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Structure. 1999 Nov 15;7(11):1395-406.

Crystal structure of Escherichia coli PurE, an unusual mutase in the purine biosynthetic pathway.

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  • 1Department of Chemistry and Chemical Biology, Cornell University, Ithaca, NY 14853, USA.



Conversion of 5-aminoimidazole ribonucleotide (AIR) to 4-carboxyaminoimidazole ribonucleotide (CAIR) in Escherichia coli requires two proteins - PurK and PurE. PurE has recently been shown to be a mutase that catalyzes the unusual rearrangement of N(5)-carboxyaminoimidazole ribonucleotide (N(5)-CAIR), the PurK reaction product, to CAIR. PurEs from higher eukaryotes are homologous to E. coli PurE, but use AIR and CO(2) as substrates to produce CAIR directly.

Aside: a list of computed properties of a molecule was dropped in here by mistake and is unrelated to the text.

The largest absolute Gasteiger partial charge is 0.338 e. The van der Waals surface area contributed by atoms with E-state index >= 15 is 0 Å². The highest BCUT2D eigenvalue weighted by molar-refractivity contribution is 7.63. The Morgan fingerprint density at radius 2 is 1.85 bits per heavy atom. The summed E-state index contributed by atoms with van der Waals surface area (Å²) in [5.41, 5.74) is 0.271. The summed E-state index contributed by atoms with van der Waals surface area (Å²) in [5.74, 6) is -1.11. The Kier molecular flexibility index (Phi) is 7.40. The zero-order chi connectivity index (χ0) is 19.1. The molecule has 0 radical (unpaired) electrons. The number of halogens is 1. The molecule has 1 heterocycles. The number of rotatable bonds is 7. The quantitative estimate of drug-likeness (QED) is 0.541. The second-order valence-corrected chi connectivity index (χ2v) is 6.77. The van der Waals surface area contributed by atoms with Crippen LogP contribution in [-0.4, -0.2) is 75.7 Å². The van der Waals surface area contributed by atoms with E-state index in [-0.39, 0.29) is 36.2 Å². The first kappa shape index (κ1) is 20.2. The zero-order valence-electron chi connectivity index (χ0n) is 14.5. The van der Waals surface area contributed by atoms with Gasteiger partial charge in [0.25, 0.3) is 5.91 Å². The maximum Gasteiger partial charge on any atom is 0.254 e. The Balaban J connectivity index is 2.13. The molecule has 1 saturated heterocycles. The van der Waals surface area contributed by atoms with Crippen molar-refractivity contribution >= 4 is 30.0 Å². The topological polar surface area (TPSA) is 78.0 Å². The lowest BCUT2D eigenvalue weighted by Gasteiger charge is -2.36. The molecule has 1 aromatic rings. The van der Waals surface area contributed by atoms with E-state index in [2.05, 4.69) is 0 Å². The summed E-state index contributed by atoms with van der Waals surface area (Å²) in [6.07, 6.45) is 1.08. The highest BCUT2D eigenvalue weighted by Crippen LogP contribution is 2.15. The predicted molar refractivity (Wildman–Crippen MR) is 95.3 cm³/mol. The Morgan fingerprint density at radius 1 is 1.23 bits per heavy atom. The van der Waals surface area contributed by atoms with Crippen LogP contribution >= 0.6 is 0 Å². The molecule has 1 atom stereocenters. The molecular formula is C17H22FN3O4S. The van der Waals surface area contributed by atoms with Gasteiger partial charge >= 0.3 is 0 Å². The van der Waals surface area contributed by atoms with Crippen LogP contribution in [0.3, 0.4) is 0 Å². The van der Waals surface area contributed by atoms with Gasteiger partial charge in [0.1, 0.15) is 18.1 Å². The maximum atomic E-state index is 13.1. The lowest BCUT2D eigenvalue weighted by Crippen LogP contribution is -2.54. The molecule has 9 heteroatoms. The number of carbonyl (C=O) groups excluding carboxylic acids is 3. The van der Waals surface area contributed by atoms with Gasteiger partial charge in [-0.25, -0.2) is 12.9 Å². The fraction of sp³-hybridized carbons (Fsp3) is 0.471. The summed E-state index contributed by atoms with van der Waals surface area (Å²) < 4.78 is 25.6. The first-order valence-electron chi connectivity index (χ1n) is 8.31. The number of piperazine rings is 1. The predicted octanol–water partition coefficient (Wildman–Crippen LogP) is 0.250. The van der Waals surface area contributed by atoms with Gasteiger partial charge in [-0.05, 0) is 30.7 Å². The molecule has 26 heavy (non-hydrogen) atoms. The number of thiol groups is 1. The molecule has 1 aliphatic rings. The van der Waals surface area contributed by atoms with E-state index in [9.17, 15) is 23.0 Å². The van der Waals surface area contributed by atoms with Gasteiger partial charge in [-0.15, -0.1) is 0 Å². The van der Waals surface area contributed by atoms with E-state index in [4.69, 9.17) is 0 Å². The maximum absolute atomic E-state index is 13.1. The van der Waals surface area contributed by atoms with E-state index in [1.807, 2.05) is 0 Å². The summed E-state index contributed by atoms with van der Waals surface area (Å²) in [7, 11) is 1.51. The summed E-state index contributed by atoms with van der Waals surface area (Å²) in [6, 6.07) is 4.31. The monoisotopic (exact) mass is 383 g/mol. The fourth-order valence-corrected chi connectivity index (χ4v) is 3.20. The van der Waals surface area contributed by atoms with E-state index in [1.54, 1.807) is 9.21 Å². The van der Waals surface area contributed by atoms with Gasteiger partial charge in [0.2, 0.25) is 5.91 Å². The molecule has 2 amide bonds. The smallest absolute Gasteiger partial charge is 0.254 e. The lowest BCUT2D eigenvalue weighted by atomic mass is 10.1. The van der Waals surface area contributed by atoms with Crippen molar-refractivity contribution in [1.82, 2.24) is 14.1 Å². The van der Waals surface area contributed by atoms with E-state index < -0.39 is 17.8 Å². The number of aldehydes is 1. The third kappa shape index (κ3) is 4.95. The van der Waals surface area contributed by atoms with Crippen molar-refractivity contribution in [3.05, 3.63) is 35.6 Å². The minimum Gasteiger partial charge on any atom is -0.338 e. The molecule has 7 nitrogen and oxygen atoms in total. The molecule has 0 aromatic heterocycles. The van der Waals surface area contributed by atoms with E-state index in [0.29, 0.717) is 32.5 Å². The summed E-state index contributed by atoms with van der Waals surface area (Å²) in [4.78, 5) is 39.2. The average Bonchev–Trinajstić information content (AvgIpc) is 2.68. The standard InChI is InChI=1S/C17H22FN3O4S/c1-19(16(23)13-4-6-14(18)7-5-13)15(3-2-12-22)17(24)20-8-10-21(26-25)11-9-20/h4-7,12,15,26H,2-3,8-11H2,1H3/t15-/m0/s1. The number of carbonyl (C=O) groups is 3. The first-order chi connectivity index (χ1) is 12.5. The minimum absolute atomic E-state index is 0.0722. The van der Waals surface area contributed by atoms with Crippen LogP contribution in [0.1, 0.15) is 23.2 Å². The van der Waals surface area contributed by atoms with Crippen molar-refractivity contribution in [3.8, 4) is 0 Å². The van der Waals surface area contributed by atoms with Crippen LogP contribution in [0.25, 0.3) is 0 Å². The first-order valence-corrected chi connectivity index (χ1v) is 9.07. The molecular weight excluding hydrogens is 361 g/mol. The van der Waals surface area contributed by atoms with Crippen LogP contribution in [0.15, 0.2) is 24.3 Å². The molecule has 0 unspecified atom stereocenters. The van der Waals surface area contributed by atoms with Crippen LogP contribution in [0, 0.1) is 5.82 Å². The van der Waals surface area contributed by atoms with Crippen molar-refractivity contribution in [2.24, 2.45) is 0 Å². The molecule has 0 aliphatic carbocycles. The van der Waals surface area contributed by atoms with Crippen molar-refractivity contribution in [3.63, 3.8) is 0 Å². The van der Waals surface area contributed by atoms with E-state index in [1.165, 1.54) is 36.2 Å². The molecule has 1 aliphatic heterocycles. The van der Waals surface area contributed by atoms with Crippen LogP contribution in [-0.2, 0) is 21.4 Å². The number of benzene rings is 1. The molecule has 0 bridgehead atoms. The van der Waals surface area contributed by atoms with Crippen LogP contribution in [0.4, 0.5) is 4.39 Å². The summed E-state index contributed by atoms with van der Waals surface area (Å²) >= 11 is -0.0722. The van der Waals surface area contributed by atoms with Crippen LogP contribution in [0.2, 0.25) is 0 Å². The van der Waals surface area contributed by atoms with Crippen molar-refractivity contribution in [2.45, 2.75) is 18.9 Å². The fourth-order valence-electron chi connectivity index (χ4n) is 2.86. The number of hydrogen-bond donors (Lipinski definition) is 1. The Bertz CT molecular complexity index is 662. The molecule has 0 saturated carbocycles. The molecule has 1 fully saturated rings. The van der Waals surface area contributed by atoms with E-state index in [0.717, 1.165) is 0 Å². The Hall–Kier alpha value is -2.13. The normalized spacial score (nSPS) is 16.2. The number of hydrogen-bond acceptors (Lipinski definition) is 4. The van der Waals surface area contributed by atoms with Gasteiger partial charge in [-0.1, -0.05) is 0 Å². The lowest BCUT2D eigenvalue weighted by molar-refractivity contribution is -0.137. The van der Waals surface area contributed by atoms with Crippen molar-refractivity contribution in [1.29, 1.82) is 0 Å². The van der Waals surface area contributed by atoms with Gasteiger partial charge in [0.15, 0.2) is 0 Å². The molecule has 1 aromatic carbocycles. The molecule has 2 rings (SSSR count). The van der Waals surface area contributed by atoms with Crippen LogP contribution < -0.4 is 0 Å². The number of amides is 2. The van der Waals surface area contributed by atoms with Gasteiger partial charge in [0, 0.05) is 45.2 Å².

The 1.50 A crystal structure of PurE reveals an octameric structure with 422 symmetry. A central three-layer (alphabetaalpha) sandwich domain and a kinked C-terminal helix form the folded structure of the monomeric unit. The structure reveals a cleft at the interface of two subunits and near the C-terminal helix of a third subunit. Co-crystallization experiments with CAIR confirm this to be the mononucleotide-binding site. The nucleotide is bound predominantly to one subunit, with conserved residues from a second subunit making up one wall of the cleft.


The crystal structure of PurE reveals a unique quaternary structure that confirms the octameric nature of the enzyme. An analysis of the native crystal structure, in conjunction with sequence alignments and studies of co-crystals of PurE with CAIR, reveals the location of the active site. The environment of the active site and the analysis of conserved residues between the two classes of PurEs suggests a model for the differences in their substrate specificities and the relationship between their mechanisms.

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